He is no longer as hot-headed as he was when Northamptonshire and Ben Duckett scored 426 and 193 respectively off Archer and his fellow Sussex bowlers at the end of a gruelling 2017. They were successful at getting under his skin on that occasion but it sounds like that approach may be a thing of the past.
It was interesting Justin Langer felt wearing Archer into the ground could be exploited. Of course, no bowler likes being flogged, but Archer has never turned his nose up at the grind. Two seasons ago his 475.1 overs were the most of any pace bowler in the country, with only Division One spinners Jack Leach, Simon Harmer and Jeetan Patel sending down more. Last summer, he averaged 17 overs an innings for Sussex, second to Ollie Robinson's 18.
There remain rough edges. Lewis warns patience is still an area requiring the most work. So, too, sizing up batsmen of real worth.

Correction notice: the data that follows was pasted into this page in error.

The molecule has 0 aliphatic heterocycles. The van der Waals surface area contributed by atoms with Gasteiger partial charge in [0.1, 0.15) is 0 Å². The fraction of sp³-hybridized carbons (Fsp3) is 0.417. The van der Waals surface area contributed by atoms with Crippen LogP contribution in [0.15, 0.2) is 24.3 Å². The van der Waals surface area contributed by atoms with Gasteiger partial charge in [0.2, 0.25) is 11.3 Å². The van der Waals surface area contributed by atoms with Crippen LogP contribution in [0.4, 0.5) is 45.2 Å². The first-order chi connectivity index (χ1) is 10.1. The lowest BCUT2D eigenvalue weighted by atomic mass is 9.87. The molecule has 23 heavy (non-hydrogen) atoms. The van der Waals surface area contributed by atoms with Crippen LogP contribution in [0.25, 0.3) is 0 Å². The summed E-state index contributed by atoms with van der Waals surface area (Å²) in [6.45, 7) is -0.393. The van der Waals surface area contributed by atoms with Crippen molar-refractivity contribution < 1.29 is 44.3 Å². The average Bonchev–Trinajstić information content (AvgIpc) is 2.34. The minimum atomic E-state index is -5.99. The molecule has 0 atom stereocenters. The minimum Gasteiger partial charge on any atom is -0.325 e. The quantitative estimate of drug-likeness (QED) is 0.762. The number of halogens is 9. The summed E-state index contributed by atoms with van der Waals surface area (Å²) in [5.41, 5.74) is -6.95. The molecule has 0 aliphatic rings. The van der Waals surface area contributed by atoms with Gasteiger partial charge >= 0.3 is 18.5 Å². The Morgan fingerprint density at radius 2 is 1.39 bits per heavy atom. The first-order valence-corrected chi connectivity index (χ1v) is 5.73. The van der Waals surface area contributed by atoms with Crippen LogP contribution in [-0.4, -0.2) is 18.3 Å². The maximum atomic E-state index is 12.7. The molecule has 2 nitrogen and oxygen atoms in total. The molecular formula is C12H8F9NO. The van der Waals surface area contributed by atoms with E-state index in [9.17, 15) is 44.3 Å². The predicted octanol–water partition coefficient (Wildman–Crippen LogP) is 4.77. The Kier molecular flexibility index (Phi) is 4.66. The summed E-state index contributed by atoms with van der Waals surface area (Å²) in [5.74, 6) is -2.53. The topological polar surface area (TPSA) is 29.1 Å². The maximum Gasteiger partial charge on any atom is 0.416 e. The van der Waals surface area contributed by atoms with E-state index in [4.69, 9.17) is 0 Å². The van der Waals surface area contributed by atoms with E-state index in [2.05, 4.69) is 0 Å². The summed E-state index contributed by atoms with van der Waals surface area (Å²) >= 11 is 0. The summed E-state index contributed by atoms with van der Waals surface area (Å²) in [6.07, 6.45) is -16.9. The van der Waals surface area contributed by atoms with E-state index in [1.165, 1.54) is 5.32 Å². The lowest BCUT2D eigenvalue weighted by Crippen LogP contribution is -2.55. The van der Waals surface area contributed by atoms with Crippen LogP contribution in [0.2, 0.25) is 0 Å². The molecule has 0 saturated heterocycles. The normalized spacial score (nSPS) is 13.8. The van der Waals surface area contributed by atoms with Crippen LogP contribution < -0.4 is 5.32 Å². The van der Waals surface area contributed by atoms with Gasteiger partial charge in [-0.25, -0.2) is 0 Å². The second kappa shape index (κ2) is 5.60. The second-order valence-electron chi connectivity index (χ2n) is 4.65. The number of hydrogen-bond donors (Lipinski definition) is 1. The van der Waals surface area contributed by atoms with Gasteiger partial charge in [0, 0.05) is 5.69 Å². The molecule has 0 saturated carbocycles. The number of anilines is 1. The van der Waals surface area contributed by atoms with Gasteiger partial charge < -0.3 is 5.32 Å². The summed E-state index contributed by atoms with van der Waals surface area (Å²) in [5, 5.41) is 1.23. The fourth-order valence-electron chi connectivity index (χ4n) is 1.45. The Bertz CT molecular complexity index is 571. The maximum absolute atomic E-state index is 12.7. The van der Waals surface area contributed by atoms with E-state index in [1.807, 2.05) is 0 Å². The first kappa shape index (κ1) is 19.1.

All of Archer's first class work, including his 131 dismissals, have come in Division Two. Australia's card, led by Steve Smith, will provide a calibre of problems he has not yet solved.
His current county coach and former Test bowler Jason Gillespie shares some of Lewis' concerns.
"His biggest danger will be being impatient and wanting to take a wicket with every ball," says the former Australia quick with 259 Test scalps to his name. "He'll learn pretty quickly that he's got to hang in there.
"One of the greatest fast bowlers of all time Dale Steyn, it still takes him 43 balls to take a wicket. It's not about coming in bowling a bouncer, bowling a yorker, a slower ball, a short ball. It's about hanging in there."
Even on the cusp of his Test debut, this feels like something of a final frontier for Archer. Can this new-age cricketer crack the oldest format?
We'll find out soon enough.